Write the following lines to copy the attributes from the email file to the email object. Create an inputstream to read the email file (line 72). Instantiate a MAPIMessage object to be able to call its functions to get the data from the email (line 73). Create a hashmap variable (line 77), take the email’s attributes and store them in local variables (lines 78-82). You need a custom java function to get the email address of the person who send the email (line 83) and this function is written below. Then copy the email’s date with setMessageDate() from the email’s proxy object (86), put the local variables in the hashmap (lines 89-103) and save the email’s attributes by using Core.change(). This function will throw an exception if an attribute name is spelled incorrectly, so keep in mind the spelling. Surround this whole block with a try/catch block.
3: Extract the sender’s email address: MAPIMessage has a lot functions, see the list of functions here, but no function to get the email address of the person who send the email, so we need to write a java function. Start with the java function between the second markers: // BEGIN EXTRA CODE and // END EXTRA CODE
The email is made of a number of chunks. One of these chunks contains the line ‘From: “Last name, First name (Company name)” <email@example.com>’. We can take the email address from this line by using a regular expression. My regular expression “(From:)\s?”?(.*)”?\s?<(.*)>$” captures the email address as a group, by placing round brackets around it, so we can extract it as a substring. This website here provides a useful tool for testing your regular expression.
Write down your regular expression and use double slashes before any special character (line 150). Next, take the lines from the email’s header using getHeaders() and store them in an array (line 151). Iterate through the array and see if any line matches the regular expression (lines 152-158). If it matches, take the third group from the matcher and return it (line 159).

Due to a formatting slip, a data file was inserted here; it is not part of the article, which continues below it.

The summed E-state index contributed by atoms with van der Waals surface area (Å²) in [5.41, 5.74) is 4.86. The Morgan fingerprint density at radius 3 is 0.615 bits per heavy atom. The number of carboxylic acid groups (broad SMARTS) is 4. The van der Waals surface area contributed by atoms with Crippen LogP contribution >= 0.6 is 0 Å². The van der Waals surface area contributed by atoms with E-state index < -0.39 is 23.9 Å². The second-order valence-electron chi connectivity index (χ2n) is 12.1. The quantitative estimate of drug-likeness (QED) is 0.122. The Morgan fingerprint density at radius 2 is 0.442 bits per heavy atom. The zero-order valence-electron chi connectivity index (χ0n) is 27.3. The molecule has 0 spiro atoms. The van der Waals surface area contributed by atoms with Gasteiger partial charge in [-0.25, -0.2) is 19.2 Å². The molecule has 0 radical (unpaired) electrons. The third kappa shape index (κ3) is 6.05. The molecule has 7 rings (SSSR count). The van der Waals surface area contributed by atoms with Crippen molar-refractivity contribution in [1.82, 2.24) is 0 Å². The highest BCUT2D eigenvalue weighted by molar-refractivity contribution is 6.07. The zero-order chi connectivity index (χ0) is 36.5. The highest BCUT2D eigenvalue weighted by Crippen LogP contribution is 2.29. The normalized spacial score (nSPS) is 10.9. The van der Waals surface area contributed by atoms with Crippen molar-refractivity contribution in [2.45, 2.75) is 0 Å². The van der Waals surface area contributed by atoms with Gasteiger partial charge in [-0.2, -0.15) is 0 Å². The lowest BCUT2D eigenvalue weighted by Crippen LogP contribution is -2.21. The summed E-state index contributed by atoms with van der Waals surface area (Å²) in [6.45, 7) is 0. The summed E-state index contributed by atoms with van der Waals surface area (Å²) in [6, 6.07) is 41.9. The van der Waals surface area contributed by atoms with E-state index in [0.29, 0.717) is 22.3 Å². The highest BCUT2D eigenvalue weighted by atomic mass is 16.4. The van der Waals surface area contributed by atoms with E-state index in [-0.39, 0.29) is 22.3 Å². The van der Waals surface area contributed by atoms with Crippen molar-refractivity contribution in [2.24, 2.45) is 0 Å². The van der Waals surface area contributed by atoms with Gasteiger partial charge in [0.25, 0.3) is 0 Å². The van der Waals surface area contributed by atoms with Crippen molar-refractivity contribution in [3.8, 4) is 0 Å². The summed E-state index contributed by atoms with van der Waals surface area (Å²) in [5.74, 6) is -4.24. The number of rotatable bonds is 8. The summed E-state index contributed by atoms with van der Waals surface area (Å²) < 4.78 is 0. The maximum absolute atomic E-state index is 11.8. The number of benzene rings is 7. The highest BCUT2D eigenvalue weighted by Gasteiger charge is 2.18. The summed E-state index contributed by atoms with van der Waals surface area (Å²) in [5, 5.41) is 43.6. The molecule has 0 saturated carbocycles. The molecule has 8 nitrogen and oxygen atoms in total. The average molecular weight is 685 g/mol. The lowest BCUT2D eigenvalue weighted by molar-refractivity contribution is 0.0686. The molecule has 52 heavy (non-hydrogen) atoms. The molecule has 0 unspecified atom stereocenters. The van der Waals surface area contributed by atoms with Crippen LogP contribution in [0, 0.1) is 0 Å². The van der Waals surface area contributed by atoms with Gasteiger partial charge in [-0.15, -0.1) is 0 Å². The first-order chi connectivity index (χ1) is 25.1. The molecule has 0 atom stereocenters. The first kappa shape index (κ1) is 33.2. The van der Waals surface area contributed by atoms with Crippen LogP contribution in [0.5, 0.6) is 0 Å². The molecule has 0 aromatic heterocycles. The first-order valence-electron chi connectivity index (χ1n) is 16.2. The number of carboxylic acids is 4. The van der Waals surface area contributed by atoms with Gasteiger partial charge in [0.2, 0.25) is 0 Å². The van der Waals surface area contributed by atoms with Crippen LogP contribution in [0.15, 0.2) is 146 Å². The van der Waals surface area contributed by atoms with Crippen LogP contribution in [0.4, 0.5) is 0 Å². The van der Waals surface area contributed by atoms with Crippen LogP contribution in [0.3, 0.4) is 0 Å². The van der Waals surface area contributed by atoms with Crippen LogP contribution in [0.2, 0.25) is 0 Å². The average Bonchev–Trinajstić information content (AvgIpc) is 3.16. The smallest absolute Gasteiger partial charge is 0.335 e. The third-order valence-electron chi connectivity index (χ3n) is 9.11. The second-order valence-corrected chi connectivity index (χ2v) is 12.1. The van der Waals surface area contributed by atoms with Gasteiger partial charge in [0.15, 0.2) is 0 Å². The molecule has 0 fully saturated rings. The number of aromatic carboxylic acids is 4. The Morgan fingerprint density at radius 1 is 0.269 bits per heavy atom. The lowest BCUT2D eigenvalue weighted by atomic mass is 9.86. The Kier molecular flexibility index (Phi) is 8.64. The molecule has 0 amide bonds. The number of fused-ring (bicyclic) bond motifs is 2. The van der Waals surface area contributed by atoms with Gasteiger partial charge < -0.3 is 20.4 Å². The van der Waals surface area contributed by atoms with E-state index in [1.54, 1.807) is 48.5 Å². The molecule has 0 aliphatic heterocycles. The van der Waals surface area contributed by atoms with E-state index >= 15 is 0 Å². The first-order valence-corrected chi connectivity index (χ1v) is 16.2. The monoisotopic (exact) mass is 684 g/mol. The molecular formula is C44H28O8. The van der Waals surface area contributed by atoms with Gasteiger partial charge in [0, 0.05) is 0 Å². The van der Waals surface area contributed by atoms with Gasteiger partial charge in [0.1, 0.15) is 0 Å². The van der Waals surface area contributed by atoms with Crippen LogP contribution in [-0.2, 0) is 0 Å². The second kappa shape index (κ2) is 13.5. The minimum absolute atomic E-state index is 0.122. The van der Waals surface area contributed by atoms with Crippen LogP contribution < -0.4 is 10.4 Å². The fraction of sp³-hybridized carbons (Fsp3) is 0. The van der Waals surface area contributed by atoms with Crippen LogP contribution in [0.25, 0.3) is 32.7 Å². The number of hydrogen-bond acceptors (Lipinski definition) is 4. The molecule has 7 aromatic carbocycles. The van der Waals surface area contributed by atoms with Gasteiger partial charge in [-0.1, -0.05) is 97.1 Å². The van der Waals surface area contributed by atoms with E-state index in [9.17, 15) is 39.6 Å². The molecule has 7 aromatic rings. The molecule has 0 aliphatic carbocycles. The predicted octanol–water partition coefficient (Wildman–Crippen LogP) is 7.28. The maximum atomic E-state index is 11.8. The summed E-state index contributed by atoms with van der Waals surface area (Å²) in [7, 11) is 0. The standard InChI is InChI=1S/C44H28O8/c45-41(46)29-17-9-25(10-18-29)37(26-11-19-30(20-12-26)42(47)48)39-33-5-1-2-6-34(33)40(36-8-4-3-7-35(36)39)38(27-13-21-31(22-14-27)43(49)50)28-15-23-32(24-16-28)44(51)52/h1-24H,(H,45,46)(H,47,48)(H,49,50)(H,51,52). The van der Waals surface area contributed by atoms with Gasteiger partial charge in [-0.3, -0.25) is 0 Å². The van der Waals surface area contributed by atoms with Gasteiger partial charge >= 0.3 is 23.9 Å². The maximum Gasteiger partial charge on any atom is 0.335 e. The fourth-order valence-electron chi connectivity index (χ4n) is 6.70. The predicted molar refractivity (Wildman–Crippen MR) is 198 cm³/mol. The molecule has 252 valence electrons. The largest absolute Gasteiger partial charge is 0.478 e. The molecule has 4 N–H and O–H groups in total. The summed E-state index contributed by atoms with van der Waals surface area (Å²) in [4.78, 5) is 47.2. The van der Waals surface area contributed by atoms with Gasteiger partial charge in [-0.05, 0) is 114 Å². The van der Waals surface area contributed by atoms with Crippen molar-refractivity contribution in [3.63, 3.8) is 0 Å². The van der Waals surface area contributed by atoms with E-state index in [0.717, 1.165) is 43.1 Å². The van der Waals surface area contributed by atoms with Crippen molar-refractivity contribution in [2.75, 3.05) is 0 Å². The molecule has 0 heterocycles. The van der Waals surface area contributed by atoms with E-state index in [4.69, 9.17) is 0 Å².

4: Extract the attachments: An email file with attachments contains an attachment chunk for every attachment file. Continue programming in your try/catch block between the first markers. Take the attachment chunks from the file using getAttachmentFiles() and store them in an AttachmentChunks array (line 107). Iterate through the array and create a FileDocument object for each attachment using Core.instantiate(). You need to tell Core.instantite() the exact entity name ‘MyFirstModule.Document’. Create an inputstream with new ByteArrayInputSteam() for reading the file (line 114) and use Core.storeFileDocumentContent() for writing the file in the FileDocument (line 115). Then take the attachment name from the chunk and give the FileDocument the correct name using Core.change() (lines 118-121). You should end your java with the catch block.
Good job! I hope I have explained everything clearly and you have successfully written your java action. Please do not hesitate to leave a comment if you need any further information or have an enhancement on the functionality or code!